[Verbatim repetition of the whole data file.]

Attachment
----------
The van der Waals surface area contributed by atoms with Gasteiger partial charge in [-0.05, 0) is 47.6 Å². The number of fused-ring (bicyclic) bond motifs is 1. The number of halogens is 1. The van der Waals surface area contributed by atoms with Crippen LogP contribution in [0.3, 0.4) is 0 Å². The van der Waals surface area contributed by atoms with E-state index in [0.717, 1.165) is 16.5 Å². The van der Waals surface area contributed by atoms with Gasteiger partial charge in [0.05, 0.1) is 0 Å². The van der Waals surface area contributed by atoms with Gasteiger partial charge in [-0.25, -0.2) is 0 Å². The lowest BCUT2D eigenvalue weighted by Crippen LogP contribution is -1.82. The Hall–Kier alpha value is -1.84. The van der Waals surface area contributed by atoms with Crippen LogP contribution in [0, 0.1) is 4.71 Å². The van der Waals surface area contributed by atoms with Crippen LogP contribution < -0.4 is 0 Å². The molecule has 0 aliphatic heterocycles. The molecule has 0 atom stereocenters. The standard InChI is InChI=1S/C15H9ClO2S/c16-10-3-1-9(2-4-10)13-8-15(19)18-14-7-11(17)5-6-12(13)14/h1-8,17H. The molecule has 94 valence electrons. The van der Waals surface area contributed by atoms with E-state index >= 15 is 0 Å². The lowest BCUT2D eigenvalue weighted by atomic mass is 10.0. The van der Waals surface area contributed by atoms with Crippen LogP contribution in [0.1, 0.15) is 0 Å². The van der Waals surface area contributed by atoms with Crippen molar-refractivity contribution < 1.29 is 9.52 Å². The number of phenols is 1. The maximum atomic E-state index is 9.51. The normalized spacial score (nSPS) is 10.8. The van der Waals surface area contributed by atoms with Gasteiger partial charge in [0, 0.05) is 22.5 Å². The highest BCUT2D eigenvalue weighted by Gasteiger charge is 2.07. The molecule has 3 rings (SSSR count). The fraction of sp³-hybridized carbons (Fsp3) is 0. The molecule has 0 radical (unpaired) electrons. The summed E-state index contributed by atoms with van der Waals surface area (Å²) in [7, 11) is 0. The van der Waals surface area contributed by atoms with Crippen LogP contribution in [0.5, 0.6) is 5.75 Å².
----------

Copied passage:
The van der Waals surface area contributed by atoms with Gasteiger partial charge in [-0.05, 0) is 47.6 Å². The number of fused-ring (bicyclic) bond motifs is 1. The number of halogens is 1. The van der Waals surface area contributed by atoms with Crippen LogP contribution in [0.3, 0.4) is 0 Å². The van der Waals surface area contributed by atoms with E-state index in [0.717, 1.165) is 16.5 Å². The van der Waals surface area contributed by atoms with Gasteiger partial charge in [0.05, 0.1) is 0 Å². The van der Waals surface area contributed by atoms with Gasteiger partial charge in [-0.25, -0.2) is 0 Å². The lowest BCUT2D eigenvalue weighted by Crippen LogP contribution is -1.82. The Hall–Kier alpha value is -1.84. The van der Waals surface area contributed by atoms with Crippen LogP contribution in [0, 0.1) is 4.71 Å². The van der Waals surface area contributed by atoms with Crippen LogP contribution < -0.4 is 0 Å². The molecule has 0 aliphatic heterocycles. The molecule has 0 atom stereocenters. The standard InChI is InChI=1S/C15H9ClO2S/c16-10-3-1-9(2-4-10)13-8-15(19)18-14-7-11(17)5-6-12(13)14/h1-8,17H. The molecule has 94 valence electrons. The van der Waals surface area contributed by atoms with E-state index >= 15 is 0 Å². The lowest BCUT2D eigenvalue weighted by atomic mass is 10.0. The van der Waals surface area contributed by atoms with Crippen LogP contribution in [0.1, 0.15) is 0 Å². The van der Waals surface area contributed by atoms with Crippen molar-refractivity contribution < 1.29 is 9.52 Å². The number of phenols is 1. The maximum atomic E-state index is 9.51. The normalized spacial score (nSPS) is 10.8. The van der Waals surface area contributed by atoms with Gasteiger partial charge in [0, 0.05) is 22.5 Å². The highest BCUT2D eigenvalue weighted by Gasteiger charge is 2.07. The molecule has 3 rings (SSSR count). The fraction of sp³-hybridized carbons (Fsp3) is 0. The molecule has 0 radical (unpaired) electrons. The summed E-state index contributed by atoms with van der Waals surface area (Å²) in [7, 11) is 0. The van der Waals surface area contributed by atoms with Crippen LogP contribution in [0.5, 0.6) is 5.75 Å².